Gangliosidosis is a disease caused by the accumulation of a specific kind of lipids known as gangliosides. Lipids are a kind of fat. Korats are a breed of cat which has short blue hair and a low percentage of body fat. Normally cells can break down and digset this lipid, but when a defect in the cells’ ability to break them down, the accumulation damages the cells leading to the disease. Gangliosidosis is a disease known to affect to all kind of cats but what should be kept in mind is that it is genetic and if carriers are not removed, they will be passed on through breeding. There are two types of the disease that persist, namely GM1 and GM2. Both types are different from each other but then again are types of the same disease. Cats can be great pets for anyone to have and Korats especially are an intelligent and playful breed, great for any pet owner to have.
Both types of Gangliosidosis affect nerve cells and effects of the disease can be seen in cats on the basis of neurological activity. GM1 affects a little later and spreads slower while GM2 starts at an earlier age and spreads much quicker. Symptoms include head tremors in young kittens which are followed by restricted coordination before finally moving on to paralysis. If allowed to progress till the very end, it may lead to the animal suffering seizures. Tests can be conducted to discover if kittens or adult cats carry the disease and if such things are caught or discovered at an early stage, they can be treated better and chances of survival and reduction of pain reduce greatly, in some cases, they are removed completely and animals can go on to live healthy and long lives.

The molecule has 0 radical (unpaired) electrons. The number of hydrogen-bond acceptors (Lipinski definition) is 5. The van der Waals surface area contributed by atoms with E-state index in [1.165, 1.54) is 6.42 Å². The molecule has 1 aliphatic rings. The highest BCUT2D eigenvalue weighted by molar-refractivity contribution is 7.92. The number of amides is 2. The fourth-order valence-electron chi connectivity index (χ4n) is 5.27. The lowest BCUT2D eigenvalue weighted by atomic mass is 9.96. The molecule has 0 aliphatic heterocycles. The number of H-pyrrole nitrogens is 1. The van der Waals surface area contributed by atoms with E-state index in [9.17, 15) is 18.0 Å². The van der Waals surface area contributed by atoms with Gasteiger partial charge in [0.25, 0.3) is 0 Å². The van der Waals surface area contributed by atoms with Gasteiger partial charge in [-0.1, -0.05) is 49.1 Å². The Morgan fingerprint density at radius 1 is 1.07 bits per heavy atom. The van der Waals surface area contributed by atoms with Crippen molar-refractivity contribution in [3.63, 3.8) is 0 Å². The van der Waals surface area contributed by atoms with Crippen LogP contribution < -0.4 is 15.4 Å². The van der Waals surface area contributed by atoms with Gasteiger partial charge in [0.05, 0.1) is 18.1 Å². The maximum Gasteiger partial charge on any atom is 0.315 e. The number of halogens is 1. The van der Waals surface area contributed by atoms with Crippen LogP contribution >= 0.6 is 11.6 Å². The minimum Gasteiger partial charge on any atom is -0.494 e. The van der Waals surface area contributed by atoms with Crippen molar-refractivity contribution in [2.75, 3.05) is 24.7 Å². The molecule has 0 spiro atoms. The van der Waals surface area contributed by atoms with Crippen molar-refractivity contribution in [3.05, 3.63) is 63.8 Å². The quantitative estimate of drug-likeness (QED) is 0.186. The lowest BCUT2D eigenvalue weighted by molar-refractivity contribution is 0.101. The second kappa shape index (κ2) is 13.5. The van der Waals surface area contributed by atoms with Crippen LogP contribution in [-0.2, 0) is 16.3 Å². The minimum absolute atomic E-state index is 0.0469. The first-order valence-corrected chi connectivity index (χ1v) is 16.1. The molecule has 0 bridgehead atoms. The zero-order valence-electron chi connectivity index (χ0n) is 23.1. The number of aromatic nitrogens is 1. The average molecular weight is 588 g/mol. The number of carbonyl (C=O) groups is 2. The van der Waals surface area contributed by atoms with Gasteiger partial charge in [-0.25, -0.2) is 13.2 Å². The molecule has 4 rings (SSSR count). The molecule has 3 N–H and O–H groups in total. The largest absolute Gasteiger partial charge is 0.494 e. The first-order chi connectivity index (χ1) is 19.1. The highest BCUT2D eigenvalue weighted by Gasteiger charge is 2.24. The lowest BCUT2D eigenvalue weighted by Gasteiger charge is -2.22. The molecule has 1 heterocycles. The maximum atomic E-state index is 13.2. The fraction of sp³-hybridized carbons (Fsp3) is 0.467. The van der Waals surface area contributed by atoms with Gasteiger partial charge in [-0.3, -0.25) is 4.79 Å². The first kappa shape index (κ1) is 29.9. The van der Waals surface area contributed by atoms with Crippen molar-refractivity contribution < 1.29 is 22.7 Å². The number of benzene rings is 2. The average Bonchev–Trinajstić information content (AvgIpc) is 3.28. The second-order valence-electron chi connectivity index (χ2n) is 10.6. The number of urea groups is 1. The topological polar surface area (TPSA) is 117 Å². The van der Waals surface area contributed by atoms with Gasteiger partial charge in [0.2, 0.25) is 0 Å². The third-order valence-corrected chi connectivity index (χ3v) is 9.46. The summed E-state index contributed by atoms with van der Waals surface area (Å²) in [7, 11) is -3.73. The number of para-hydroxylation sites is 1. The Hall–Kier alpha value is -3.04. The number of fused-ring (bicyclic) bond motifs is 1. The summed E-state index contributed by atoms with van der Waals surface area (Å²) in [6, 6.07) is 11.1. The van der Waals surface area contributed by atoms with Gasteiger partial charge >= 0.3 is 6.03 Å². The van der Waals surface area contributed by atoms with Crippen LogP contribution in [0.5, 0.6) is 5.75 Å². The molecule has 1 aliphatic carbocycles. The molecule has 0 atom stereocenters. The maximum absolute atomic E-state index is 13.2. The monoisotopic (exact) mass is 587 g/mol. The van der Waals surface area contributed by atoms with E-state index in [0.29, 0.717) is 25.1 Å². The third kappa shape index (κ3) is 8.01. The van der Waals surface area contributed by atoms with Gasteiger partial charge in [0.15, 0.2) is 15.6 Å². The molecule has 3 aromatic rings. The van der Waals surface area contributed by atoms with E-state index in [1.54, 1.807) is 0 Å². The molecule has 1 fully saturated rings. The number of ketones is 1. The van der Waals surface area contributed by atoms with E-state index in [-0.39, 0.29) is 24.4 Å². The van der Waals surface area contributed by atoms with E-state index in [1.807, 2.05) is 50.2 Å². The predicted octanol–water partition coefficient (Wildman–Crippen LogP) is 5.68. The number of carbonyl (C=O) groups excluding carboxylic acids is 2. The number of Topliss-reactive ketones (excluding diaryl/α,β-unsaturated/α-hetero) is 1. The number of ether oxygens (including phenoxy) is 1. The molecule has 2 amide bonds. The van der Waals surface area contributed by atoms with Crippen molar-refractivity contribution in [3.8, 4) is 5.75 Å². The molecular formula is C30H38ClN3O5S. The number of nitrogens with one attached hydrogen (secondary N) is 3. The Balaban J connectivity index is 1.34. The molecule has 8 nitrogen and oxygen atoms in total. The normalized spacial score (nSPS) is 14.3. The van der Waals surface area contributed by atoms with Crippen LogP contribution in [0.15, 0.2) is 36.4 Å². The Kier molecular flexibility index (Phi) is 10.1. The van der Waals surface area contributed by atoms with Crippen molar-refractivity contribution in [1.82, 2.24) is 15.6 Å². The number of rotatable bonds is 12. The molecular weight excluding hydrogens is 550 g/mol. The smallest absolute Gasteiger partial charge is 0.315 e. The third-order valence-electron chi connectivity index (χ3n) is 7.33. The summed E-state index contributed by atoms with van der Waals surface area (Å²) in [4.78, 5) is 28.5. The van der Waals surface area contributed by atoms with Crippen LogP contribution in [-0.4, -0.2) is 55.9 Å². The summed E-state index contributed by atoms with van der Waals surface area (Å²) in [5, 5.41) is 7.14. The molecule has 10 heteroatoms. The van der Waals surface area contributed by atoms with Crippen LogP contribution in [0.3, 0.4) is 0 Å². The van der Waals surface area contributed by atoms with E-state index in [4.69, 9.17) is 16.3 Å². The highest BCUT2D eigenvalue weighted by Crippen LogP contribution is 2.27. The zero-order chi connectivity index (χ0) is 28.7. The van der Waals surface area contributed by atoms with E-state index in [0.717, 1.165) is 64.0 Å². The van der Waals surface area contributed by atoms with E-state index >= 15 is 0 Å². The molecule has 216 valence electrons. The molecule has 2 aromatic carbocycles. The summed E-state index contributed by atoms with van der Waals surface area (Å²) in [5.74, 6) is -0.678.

Both male and female korat cats are equally likely to inherit Gangliosidosis. What is important to note is that genes that are defective in the disease must be inherited from both parents, and is thus what is called an autosomal recessive disease. If the animal was to receive a normal version of the gene from either mother or father, the cat would have no visible symptoms because the body can use the normal gene to make up for the defective one. An animal with one normal and one defective gene is called a carrier, and has a chance to transmit the disease to their offspring if mated with another cat who is a carrier or has two copies of the defective gene, and hence symptoms also.
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Because treatements for Gangliosidosis are aimed mainly at symptomatic relief and are not very effective, the old adage, that prevention is better than cure is pertinent here more than ever. If you are a cat lover or breeder and suspect that your Korat may have Gangliosidosis visit your nearest veterinarian. If you would like to know if your Korat is a carrier, some centers have developed specific tests that analyze the Korat’s DNA and provide a definitive answer.